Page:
David Carr’s Leadership Philosophy Based Upon the Five Practices of Exemplary Leadership from The Leadership Challenge by Jim Kouzes and Barry Posner.

I Model the Way

I lead in the ways I would like to be lead. I do my best to Be the Golden Rule. My core values and beliefs are linked to Micah 6:8 and bound in three words:
Compassion – compassion means continuously seeking to understand, before being understood. It’s being aware of my self-deception.
Gratitude – gratitude directly affects my attitude. A grateful heart knows and reaffirms the abundant blessings in my life rather than wishful thinking and desires.
Humility – not thinking of myself much differently from the way I’d be apt to think of anybody else.

I work at being patient. I know there are two sides to every coin. I push back and seek information. I work at not assuming and most of all, I do not nurture phantom rules. I work at avoiding creating ugly stories. I am curious and continuously ask questions. I make time for sharpening my saw including, the physical, the mental, the emotional and the spiritual.

I Challenge the Process

The number one challenge for me is to find and maintain balance. I find balance by continuously examining my life. I know I cannot be good for those I lead if I am not good for myself. Socrates wrote truth, “The unexamined life is not worth living.”    

I believe stress is a major illness. I prevent stress by learning to simplify all areas of my life. I came into this world with hands and a mind free of stuff. I will leave this life taking nothing with me. In between, it’s “stuff” that burdens the journey. There is so much I want, yet so little I need. People remember Lincoln’s Gettysburg Address, Martin Luther King’s “I have a dream,” and The Golden Rule. Core messages help me to avoid bad choices by reminding me of what is important. I find ways to eliminate complexity and circumlocution throughout my life. I have learned to leverage. I know my strengths and focus on developing these. I find followers whose strengths are my weaknesses and leverage.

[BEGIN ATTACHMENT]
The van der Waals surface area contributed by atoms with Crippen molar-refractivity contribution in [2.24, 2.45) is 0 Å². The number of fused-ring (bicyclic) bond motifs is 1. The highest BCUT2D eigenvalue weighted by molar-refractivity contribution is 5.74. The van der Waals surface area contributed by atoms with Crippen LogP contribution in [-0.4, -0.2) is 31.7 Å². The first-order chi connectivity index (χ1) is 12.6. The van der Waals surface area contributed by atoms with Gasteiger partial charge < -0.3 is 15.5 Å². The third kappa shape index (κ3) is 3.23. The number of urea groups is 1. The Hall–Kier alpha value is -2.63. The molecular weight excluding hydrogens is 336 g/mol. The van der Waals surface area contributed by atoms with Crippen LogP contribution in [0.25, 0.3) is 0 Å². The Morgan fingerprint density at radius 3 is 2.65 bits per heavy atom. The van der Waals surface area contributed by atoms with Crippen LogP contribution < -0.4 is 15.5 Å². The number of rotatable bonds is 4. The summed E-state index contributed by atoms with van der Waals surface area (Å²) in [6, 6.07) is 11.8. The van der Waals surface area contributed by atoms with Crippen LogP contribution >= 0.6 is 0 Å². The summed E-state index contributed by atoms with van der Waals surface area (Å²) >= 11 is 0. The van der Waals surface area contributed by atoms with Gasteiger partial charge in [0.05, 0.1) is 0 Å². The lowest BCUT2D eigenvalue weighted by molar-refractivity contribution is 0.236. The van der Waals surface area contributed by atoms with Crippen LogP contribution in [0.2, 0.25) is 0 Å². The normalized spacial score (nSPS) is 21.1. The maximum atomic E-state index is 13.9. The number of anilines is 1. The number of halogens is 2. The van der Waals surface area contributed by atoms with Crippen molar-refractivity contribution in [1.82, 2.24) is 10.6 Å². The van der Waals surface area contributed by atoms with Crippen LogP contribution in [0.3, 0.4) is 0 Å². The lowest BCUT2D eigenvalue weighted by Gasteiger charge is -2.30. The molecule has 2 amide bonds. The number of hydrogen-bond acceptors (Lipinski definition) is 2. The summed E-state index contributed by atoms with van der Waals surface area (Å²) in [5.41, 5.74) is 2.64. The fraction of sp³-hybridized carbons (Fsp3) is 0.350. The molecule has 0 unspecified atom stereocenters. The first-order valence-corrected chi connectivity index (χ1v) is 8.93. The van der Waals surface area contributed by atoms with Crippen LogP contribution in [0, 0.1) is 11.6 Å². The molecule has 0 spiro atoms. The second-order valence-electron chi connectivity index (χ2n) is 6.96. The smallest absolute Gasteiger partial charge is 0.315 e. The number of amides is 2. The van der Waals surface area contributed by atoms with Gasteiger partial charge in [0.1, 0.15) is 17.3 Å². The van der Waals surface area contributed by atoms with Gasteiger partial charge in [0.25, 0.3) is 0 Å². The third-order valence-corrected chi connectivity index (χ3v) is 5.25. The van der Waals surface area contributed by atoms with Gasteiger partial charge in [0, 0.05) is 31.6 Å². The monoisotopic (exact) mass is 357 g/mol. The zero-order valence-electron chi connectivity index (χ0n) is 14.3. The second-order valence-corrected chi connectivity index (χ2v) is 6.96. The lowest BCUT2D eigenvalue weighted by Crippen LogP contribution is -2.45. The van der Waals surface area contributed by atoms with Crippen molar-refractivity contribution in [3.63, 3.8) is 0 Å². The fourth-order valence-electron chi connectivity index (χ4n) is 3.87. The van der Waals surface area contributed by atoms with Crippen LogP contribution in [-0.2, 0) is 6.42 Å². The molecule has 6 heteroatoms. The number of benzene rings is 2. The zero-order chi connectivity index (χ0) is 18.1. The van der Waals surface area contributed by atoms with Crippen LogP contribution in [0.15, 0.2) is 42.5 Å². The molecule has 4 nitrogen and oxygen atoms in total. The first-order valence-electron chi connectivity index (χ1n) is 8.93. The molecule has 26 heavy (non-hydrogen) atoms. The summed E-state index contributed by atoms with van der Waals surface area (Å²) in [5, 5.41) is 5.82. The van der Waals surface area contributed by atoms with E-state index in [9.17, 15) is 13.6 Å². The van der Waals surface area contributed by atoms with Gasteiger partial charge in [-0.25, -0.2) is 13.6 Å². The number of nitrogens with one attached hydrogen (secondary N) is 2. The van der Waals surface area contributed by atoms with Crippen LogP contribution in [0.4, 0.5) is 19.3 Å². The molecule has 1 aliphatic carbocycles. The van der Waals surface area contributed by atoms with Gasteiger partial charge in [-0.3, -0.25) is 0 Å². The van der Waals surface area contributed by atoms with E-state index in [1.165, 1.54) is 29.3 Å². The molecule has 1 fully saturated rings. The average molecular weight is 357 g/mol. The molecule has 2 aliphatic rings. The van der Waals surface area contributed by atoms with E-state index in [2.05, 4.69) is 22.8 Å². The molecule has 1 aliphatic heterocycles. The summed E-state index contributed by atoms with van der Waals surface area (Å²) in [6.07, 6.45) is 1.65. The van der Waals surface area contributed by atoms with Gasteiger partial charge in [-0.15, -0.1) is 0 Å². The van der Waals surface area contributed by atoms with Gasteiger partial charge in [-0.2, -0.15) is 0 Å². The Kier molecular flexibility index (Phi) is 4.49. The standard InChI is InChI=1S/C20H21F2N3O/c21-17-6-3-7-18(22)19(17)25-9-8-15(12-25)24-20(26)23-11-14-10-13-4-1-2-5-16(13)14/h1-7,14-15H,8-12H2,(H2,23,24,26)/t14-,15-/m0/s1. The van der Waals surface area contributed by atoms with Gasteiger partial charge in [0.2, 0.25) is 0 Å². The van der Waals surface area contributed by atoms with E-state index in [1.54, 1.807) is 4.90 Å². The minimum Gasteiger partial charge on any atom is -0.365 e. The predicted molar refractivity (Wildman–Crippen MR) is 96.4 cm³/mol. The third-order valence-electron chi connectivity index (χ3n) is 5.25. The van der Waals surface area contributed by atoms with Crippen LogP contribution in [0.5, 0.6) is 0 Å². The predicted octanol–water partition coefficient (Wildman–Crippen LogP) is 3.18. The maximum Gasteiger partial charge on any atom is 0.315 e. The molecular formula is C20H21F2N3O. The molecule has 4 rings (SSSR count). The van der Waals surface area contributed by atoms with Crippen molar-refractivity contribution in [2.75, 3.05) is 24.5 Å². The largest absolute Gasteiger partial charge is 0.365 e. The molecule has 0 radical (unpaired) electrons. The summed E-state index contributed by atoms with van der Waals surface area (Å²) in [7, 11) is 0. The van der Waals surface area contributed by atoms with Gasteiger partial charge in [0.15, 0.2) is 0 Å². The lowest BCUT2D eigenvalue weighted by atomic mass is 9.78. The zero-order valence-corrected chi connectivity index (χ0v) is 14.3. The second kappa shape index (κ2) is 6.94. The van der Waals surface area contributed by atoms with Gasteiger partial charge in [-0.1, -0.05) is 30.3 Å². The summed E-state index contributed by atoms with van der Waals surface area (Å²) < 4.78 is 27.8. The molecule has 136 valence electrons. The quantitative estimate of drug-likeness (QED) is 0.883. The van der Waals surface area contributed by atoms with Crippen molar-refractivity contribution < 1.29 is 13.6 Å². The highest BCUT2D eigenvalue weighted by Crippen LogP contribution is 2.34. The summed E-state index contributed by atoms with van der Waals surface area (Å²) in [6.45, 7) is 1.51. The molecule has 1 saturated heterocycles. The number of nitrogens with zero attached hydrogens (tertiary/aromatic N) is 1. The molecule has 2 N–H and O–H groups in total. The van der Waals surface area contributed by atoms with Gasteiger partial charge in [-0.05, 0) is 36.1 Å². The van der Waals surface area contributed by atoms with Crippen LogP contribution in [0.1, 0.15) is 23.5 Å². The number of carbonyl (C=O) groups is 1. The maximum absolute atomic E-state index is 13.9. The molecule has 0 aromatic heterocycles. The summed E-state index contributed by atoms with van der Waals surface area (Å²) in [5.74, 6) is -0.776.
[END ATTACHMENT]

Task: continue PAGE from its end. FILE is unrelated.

I Enable Others to Act

I understand the difference between management versus leadership. Leadership is about effectiveness and doing the right things. Management is about efficiency and doing things right. I manage time, processes, and things. I lead people. The only time micromanagement works is at a time of crisis, when people are emotional or fearful resulting in unclear thinking. There is no “microleadership.” I leave people and places in better condition than when I found them!     

I delegate. I give away the power. I give people the big picture, the expectations. I let them use their strengths, gifts, talents and passion to figure out the process that works best. I hold people accountable but give up control. I understand how much communication is needed to create a shared-mental-model for the expectations. I work to understand how people learn and communicate best. I know some people are visual learners, some are verbal learners and some are experience-based learners.

I Inspire a Shared Vision

I know what life is calling me to do: To help individuals, groups, and organizations to learn, to live, to promote “seize the day” leading to reduced ignorance and reduced suffering, and enhanced living.   

I am the author of my mission, the mountain I wish to climb the next several years. I have designed key initiatives to help me to focus on my mission. I set metrics and a timeline to measure my progress. My mission from 2008, was to announce to the staff of Joy Outdoor Education Center, Clarksville, OH, I would be leaving by the end of the year to work and live on purpose in North Carolina with my wife, Terri.

A leader who knows, who understands, and is inspired by his/her vision is in a better position to lead others and to inspire others to a shared vision for the team and organization.

I Encourage the Heart